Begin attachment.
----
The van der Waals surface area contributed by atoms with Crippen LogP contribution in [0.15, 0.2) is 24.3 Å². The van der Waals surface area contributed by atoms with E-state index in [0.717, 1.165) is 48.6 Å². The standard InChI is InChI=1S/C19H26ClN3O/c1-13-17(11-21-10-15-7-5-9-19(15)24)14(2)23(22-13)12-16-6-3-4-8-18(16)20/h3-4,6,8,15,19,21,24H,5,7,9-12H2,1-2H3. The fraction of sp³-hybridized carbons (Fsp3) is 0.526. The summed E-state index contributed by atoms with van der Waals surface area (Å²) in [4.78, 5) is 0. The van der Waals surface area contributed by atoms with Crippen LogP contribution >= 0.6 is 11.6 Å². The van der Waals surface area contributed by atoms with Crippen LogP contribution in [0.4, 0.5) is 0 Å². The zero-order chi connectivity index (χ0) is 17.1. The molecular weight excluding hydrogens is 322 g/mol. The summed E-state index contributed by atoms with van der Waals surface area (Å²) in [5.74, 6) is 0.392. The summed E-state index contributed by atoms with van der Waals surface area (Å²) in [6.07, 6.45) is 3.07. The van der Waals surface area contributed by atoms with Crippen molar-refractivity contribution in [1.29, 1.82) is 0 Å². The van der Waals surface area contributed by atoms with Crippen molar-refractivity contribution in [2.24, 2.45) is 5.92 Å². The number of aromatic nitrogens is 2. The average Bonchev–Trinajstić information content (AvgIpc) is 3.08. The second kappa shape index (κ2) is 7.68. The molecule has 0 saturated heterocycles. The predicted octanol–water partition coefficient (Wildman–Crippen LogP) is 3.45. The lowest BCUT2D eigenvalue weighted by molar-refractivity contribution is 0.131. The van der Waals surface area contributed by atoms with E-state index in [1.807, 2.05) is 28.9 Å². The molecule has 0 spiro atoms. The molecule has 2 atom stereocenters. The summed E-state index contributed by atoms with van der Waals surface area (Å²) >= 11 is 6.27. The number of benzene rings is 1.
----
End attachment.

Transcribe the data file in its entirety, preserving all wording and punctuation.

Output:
The van der Waals surface area contributed by atoms with Crippen LogP contribution in [0.15, 0.2) is 24.3 Å². The van der Waals surface area contributed by atoms with E-state index in [0.717, 1.165) is 48.6 Å². The standard InChI is InChI=1S/C19H26ClN3O/c1-13-17(11-21-10-15-7-5-9-19(15)24)14(2)23(22-13)12-16-6-3-4-8-18(16)20/h3-4,6,8,15,19,21,24H,5,7,9-12H2,1-2H3. The fraction of sp³-hybridized carbons (Fsp3) is 0.526. The summed E-state index contributed by atoms with van der Waals surface area (Å²) in [4.78, 5) is 0. The van der Waals surface area contributed by atoms with Crippen LogP contribution >= 0.6 is 11.6 Å². The van der Waals surface area contributed by atoms with Crippen LogP contribution in [0.4, 0.5) is 0 Å². The zero-order chi connectivity index (χ0) is 17.1. The molecular weight excluding hydrogens is 322 g/mol. The summed E-state index contributed by atoms with van der Waals surface area (Å²) in [5.74, 6) is 0.392. The summed E-state index contributed by atoms with van der Waals surface area (Å²) in [6.07, 6.45) is 3.07. The van der Waals surface area contributed by atoms with Crippen molar-refractivity contribution in [1.29, 1.82) is 0 Å². The van der Waals surface area contributed by atoms with Crippen molar-refractivity contribution in [2.24, 2.45) is 5.92 Å². The number of aromatic nitrogens is 2. The average Bonchev–Trinajstić information content (AvgIpc) is 3.08. The second kappa shape index (κ2) is 7.68. The molecule has 0 saturated heterocycles. The predicted octanol–water partition coefficient (Wildman–Crippen LogP) is 3.45. The lowest BCUT2D eigenvalue weighted by molar-refractivity contribution is 0.131. The van der Waals surface area contributed by atoms with E-state index in [1.807, 2.05) is 28.9 Å². The molecule has 0 spiro atoms. The molecule has 2 atom stereocenters. The summed E-state index contributed by atoms with van der Waals surface area (Å²) >= 11 is 6.27. The number of benzene rings is 1.